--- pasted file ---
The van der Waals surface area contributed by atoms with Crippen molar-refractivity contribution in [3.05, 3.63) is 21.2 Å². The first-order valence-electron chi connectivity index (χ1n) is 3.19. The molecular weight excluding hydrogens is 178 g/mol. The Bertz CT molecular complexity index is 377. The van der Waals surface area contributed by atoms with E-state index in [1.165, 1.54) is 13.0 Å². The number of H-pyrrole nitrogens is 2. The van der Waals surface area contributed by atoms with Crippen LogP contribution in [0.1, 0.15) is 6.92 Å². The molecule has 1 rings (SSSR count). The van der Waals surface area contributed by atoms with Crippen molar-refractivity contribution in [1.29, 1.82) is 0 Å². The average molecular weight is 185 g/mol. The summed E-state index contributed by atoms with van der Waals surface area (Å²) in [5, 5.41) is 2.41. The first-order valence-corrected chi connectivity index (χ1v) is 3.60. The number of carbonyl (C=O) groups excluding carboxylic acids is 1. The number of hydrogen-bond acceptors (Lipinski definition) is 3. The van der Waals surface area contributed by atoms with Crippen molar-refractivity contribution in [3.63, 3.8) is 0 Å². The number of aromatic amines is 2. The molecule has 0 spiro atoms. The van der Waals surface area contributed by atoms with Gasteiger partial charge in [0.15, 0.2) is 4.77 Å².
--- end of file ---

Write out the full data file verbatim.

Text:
The van der Waals surface area contributed by atoms with Crippen molar-refractivity contribution in [3.05, 3.63) is 21.2 Å². The first-order valence-electron chi connectivity index (χ1n) is 3.19. The molecular weight excluding hydrogens is 178 g/mol. The Bertz CT molecular complexity index is 377. The van der Waals surface area contributed by atoms with E-state index in [1.165, 1.54) is 13.0 Å². The number of H-pyrrole nitrogens is 2. The van der Waals surface area contributed by atoms with Crippen LogP contribution in [0.1, 0.15) is 6.92 Å². The molecule has 1 rings (SSSR count). The van der Waals surface area contributed by atoms with Crippen molar-refractivity contribution in [1.29, 1.82) is 0 Å². The average molecular weight is 185 g/mol. The summed E-state index contributed by atoms with van der Waals surface area (Å²) in [5, 5.41) is 2.41. The first-order valence-corrected chi connectivity index (χ1v) is 3.60. The number of carbonyl (C=O) groups excluding carboxylic acids is 1. The number of hydrogen-bond acceptors (Lipinski definition) is 3. The van der Waals surface area contributed by atoms with Crippen molar-refractivity contribution in [3.63, 3.8) is 0 Å². The number of aromatic amines is 2. The molecule has 0 spiro atoms. The van der Waals surface area contributed by atoms with Gasteiger partial charge in [0.15, 0.2) is 4.77 Å².